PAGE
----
Posts Tagged ‘wheels’

Mosquito Bikes 1, Cycle Surgery 0


Today was a triumph for the independent London bike store. I got better service and more straight-talking from Mosquito Bikes in about 5 minutes of phone conversation than in 6 weeks with Cycle Surgery.

First of all, a disclaimer – I’m not out to pan Cycle Surgery. They’re good for what they are, i.e. convenient, accessible, capable, multi-purpose, inner-city bike stores. I buy plenty of kit at CC (including my bike, let’s face it) and on balance they have the edge over Evans. However on this occasion they fell short of what I expected.

Rear wheel bearing

In late Feb I discovered play in my rear Fulcrum 7 wheel. The Fulcrum 7s came with my bike, so they’d had about 18 months of active service. I called CC, who advised me that the cartridge bearings could not be serviced, they could only be replaced with a new bearing. I placed an order on March 4th for a new bearing. CC even called me back to confirm the order had been placed, and to inform me I should receive a call in a few weeks’ time. Thankfully I already had my Neutrons by this point, so I just rode those. 

Weeks passed, no call from CC. I phoned a couple of times: the estimated time went from ‘2-3 weeks’ to ’28 days’. I called a month after I initially placed the order, only to be told that actually, because orders to the suppliers were only made once or twice a month, I could have been unlucky i.e. my order was only placed with the supplier in mid-March.

I was annoyed, but figured I would get a call at some point, I still had the Neutrons so what the hey. I considered calling Condor, but they’re being refurbished, and apparently refurbishment means you can’t even provide a phone number (even a voicemail service?) on your website. Another sad chapter in the chronically bad Condor website saga.

Cut the crap

This morning I cracked and called up Mosquito. Dean at Mosquito was helpful. He said they would be doing an order to the bearing supplier tonight, so could I bring my wheel down this afternoon to confirm exactly which bearing was required? I said I couldn’t, but would do the next morning. 5 minutes later I got a call from (mechanic?) Bertie at Mosquito, who, reasoning that my bearing could only be one of two possible types, had ordered both bearings, and would fit one of them tomorrow if I brought the wheel in first thing.

Totally awesome.

Clearly, for specific parts and fast, dedicated service, indie is the way.

Product review: Campagnolo Neutron Ultras

My new Campagnolo Neutron Ultra wheels have now been properly road tested and deserve a post all to themselves.

Branded wheel bags.

Branded wheel bags my friends.


Clean styling and bladed spokes.


On the rear wheel, the spokes connect with the rim asymmetrically on the non-drive side.


Freehub body and carbon fibre hub casing.

As Joe predicted the Ultras’ understated looks and colour scheme match the Wilier perfectly.

On the road, the Ultras spin up much quicker than my Fulcrum 7s, and this is noticeable on the flat as well as when climbing. The front wheel is so feather-light that on fast descents it can feel a bit skittish, but for the weight saving (400g total) this is worth it. The rear wheel doesn’t seem to weigh much less than my Fulcrum rear, which is disappointing, but I blame the beast of a cassette (Centaur 13-29) I’ve fitted with La Marmotte in mind. This is one component that will be worth its weight penalty…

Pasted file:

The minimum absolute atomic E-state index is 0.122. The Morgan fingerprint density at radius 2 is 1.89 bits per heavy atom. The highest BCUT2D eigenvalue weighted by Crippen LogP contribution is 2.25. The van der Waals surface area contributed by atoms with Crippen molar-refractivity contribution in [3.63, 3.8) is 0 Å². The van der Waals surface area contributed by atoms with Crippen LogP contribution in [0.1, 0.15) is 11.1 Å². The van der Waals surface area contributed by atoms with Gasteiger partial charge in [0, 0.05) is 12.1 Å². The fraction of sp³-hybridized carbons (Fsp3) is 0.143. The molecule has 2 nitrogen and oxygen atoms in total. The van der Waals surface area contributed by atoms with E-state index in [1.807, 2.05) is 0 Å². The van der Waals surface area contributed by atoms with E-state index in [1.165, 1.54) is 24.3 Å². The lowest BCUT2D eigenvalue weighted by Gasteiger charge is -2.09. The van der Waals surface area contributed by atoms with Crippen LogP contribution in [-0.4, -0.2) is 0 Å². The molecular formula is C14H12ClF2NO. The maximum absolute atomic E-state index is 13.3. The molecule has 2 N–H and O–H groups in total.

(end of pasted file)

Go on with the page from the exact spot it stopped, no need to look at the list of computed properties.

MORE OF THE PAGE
I bought the Ultras on Kompressor Bike, the super-cheap Luxembourg-based site offering big discounts over Wiggle and CRC.

Update @ June ’09:

The rear hub developed play after only 3 months use. It turned out a small part had broken inside and had to be replaced – not that great really, but it didn’t cost much and apparently these things happen?

Update @ September ’09:

A spoke on the rear wheel snapped without warning while I was out riding. I’ve been using the wheels consistently throughout the summer, but this isn’t heavy use. I do pump up the rear tyre to 110 psi, but that ought to be fine. So I just don’t think this is good enough for a £700 wheelset at 7 months old. Disappointing.

Update @ May ’10:

Another spoke on the rear wheel snapped 4 hours in to a sportive, bringing my event to an end. I’m afraid that’s the final straw for this wheelset. Clearly, they are not durable enough to withstand the rigours of UK roads. I didn’t ride these all winter, so it’s not like I’ve really hammered them, and I’m only 10st 8, so I’m not too heavy. Will now upgrade.

Update @ September ’10:

I had the rear wheel repaired by Brixton Cycles. According to them, some of the spokes had been incorrectly tightened by the previous repair (i.e. by Condor) – but they assured me that the wheel was now ready to ride again. I took the wheel back to Condor and asked for an explanation. They couldn’t really do much apart from check over the wheel once again and give it back to me. Since I bought a new set of wheels to replace the Neutrons, I’m still going to sell them – but at least it looks like whoever buys them will get plenty more life from them.

Wilier Mortirolo Veloce 07

The Wilier Mortirolo Veloce 2007 

The Wilier Mortirolo Veloce 2007

Here’s my bike. I’ve had it since early September 2007, and it’s performed handsomely in its first year of service. The only bits I’ve changed so far have been both tyres and numerous inner tubes – sharp flints are a regular hazard on the roads of southern England. 

Some upgrades are on the cards for next year however:

  • Wheels: splashing on a new set of wheels is probably the most sensible way to improve the bike’s performance and reduce the weight (by around 300-350g hopefully). Joe recommends the Campagnolo Neutrons
  • Pedals: some Look Keo carbons, for sure.
  • Bar / Stem: possible bling carbon action for the cockpit.